(Bloomberg) -- Seven years ago, Wells Fargo & Co.’s security chief opened a few “undercover” bank accounts to aid law enforcement. Within 24 hours, two employees tacked on debit cards, claiming they each personally spoke to the new -- fictional -- customers.“All I could do was shake my head,” the security chief told a senior executive in an email.The exchange was among dozens of behind-the-scenes moments of frustration and fear cited by U.S. regulators Thursday seeking to impose a record $59 million in fines on the bank’s former leaders for allowing sales abuses to pervade its nationwide branch network. Three settled, including ex-Chief Executive Officer John Stumpf, who agreed to be banned from the industry and pay a $17.5 million penalty -- an unprecedented sanction of a former U.S. bank leader. Five others are fighting the case.The bank’s aggressive targets for opening new accounts “caused hundreds of thousands of employees to engage in numerous types of sales practices misconduct,” the Office of the Comptroller of the Currency wrote in its complaint against them.The bank’s staff confronted a stark dilemma every day for 14 years, according to the regulator: “They could engage in sales practices misconduct -- much of which was illegal -- to meet their goals, or they could struggle to meet their goals and face adverse consequences, including losing their jobs.”The OCC faulted Stumpf for failing “to respond to numerous warning signs.” Former chief administrative officer Hope Hardison and onetime risk chief Michael Loughlin also resolved its claims.‘Forced to Walk’The agency is looking to levy the heftiest penalty -- $25 million -- against former community banking chief Carrie Tolstedt. She and four other former executives -- general counsel Jim Strother, chief auditor David Julian, audit director Paul McLinko and community banking risk officer Claudia Russ Anderson -- are facing a public hearing before an administrative law judge. The regulator said it could decide to increase the civil penalties based on the evidence presented.An attorney for Russ Anderson didn’t respond to messages seeking comment. Representatives for the other four said the executives acted with integrity, sought to tackle problems and expect to clear their names once all of the facts are heard.The OCC laced its 100-page complaint against them with emails, internal memos and testimony, arguing that for years Wells Fargo’s management refused to ease off sales targets despite repeated warnings about abuses.“The bank had better tools and systems to detect employees who did not meet unreasonable sales goals than it did to catch employees” engaging in misconduct, the regulator said. Some were allegedly told that if they missed targets, they would be “transferred to a store where someone had been shot and killed” and if they did not make enough appointments they would be “forced to walk out in the hot sun around the block.”Gulf War StressWorkers warned bosses about the fallout of that pressure in impassioned memos.“The termination ax is suspended over our head one way or another,” an employee wrote in a complaint sent to Tolstedt’s office in 2012, according to the OCC. “Meet unreasonable goals or you will be terminated, cheat to meet the unreasonable goals and you will be terminated when caught.”“I was in the 1991 Gulf War,” another employee wrote to Stumpf’s office. “This is sad and hard for me to say, but I had less stress in the 1991 Gulf War than working for Wells Fargo.”Senior executives also heard about the trouble directly from affected customers. A former operating committee member’s wife received two debit cards in the mail that she hadn’t requested. The executive raised it with Tolstedt, who eventually told him to stop telling the story “because she thought it reflected poorly on the community bank,” the OCC wrote.The scandal erupted in September 2016, setting off a national furor. It prompted congressional hearings, Stumpf’s exit and more probes, including still-pending investigations by the Justice Department and Securities and Exchange Commission. The ire has spanned the political spectrum from Democratic Senator Elizabeth Warren to Republican President Donald Trump.The OCC previously seized unusual control over hiring and firing the bank’s leaders and, with other regulators, inflicted billions of dollars in fines and other costs on the company. But Thursday’s case was the agency’s first targeting executives over the matter. And it contrasts with the years after the financial crisis, when no CEO of a major U.S. bank was punished for faulty mortgage-bond sales and home foreclosures that upended the economy and hurt millions of Americans.Stumpf’s successor, Tim Sloan, stepped down last year after lawmakers and the agency expressed frustration with the pace of the bank’s cleanup. His replacement, Charlie Scharf, took over in October.“We are reviewing today’s filings and will determine what, if any, further action by the company is appropriate with respect to any of the named individuals,” Scharf told employees on Thursday, noting the bank won’t make any remaining compensation payments to the individuals during the review. “This was inexcusable. Our customers and you all deserved more from the leadership of this company.”To contact the reporters on this story: Hannah Levitt in New York at firstname.lastname@example.org;Jesse Hamilton in Washington at email@example.comTo contact the editors responsible for this story: Michael J. Moore at firstname.lastname@example.org, ;Jesse Westbrook at email@example.com, David Scheer, Dan ReichlFor more articles like this, please visit us at bloomberg.comSubscribe now to stay ahead with the most trusted business news source.©2020 Bloomberg L.P.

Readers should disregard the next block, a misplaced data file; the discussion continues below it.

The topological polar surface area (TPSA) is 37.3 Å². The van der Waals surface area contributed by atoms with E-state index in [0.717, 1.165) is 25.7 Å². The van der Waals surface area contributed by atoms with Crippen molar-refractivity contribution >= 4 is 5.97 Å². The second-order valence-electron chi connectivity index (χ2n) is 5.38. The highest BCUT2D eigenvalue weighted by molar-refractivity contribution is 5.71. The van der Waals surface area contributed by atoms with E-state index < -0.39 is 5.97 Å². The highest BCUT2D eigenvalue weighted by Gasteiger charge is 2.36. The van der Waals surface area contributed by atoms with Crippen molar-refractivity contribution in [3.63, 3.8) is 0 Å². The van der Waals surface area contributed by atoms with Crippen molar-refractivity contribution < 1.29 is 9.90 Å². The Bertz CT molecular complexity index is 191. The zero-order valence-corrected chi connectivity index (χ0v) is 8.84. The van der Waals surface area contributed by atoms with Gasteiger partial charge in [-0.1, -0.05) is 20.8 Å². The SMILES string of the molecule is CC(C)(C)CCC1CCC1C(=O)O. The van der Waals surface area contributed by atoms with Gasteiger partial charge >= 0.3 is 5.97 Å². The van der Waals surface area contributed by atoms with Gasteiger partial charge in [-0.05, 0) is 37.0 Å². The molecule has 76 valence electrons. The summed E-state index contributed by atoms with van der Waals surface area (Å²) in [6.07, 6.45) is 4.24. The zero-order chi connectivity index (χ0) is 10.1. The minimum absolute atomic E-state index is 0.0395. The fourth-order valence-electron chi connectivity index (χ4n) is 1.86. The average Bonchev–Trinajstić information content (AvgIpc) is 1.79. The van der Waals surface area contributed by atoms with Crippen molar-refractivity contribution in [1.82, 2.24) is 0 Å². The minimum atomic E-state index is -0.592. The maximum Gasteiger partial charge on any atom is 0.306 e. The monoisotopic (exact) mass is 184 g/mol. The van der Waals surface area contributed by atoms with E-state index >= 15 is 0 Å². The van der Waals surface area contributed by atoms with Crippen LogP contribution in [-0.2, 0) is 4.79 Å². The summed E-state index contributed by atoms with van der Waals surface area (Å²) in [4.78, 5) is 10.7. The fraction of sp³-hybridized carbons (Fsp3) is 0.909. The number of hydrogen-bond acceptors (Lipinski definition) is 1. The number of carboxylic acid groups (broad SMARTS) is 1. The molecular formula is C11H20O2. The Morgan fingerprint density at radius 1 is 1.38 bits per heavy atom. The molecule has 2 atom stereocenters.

John Stumpf’s settlement was one of several actions the Office of the Comptroller of the Currency announced Thursday against former Wells Fargo executives over customer-account misconduct.